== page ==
China’s primary energy mix consists of 64% coal, 6.4% gas, 19% oil, 2% nuclear, and 9% renewables (including biomass. In 2017, their power generation mix was composed of 68% coal, 2.8% gas, 0.15% oil, 3.8% nuclear, and 25% renewables (including biomass).
China’s continued investment in new coal-fired power plants increases the risk of carbon lock-in and stranded assets., This is particularly the case as continued investment in coal comes despite the fact that the country already is dealing with coal overcapacity issues., China’s reliance on coal seemingly shows little sign of decline as the building of new plants is used to boost GDP and industry groups argue that these plants will be needed to meet future energy demand. Between 2000 and 2017, increases in coal generation have met over 50% of net new electricity demand in 13 out of 18 years. In 2020 alone, China commissioned 38.4 GW of new coal plants.
This being said, there are some encouraging signs. President Xi Jinping has recently announced that China will begin to phase down coal from 2026, and the country’s energy regulator has stated that it aims to reduce the share of coal in total primary energy to less than 56% in 2021., With regards to overseas financing, China’s investments in coal plants through the Belt and Road Initiative has been substantially reduced since peaking in 2015 and 2016. Of the 52 coal plant projects announced between 2014 and 2020, only one has gone into operation (25 have been shelved and eight have been cancelled).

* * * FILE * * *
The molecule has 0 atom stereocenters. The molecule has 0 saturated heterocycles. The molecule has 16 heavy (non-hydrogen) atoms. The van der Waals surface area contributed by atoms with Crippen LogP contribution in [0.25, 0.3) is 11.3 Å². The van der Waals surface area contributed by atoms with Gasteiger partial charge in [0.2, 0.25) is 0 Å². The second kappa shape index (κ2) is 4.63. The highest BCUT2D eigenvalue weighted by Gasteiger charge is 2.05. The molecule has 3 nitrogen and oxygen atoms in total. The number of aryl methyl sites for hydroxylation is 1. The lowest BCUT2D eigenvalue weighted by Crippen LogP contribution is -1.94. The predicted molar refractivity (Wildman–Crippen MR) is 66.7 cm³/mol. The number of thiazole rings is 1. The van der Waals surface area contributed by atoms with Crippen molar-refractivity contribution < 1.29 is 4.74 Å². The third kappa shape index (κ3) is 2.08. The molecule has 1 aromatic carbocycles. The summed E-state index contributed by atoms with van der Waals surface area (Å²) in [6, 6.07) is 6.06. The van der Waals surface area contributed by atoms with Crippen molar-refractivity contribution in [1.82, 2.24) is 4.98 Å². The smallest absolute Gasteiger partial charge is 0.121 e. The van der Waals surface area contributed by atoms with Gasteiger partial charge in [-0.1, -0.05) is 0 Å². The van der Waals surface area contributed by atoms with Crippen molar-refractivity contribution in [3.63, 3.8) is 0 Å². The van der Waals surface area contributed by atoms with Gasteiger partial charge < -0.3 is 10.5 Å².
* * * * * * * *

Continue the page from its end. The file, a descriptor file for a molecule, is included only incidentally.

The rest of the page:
Despite China’s reliance on coal, in recent years renewables have taken on a greater role in the country’s power sector. Between 2015-2018, wind and solar met more than 25% of new electricity demand. In 2020, China brought 72 GW of wind and 48 of solar online. This is about 15% of the country’s total installed renewable generation capacity in 2019 and significantly greater than recent single year net additions.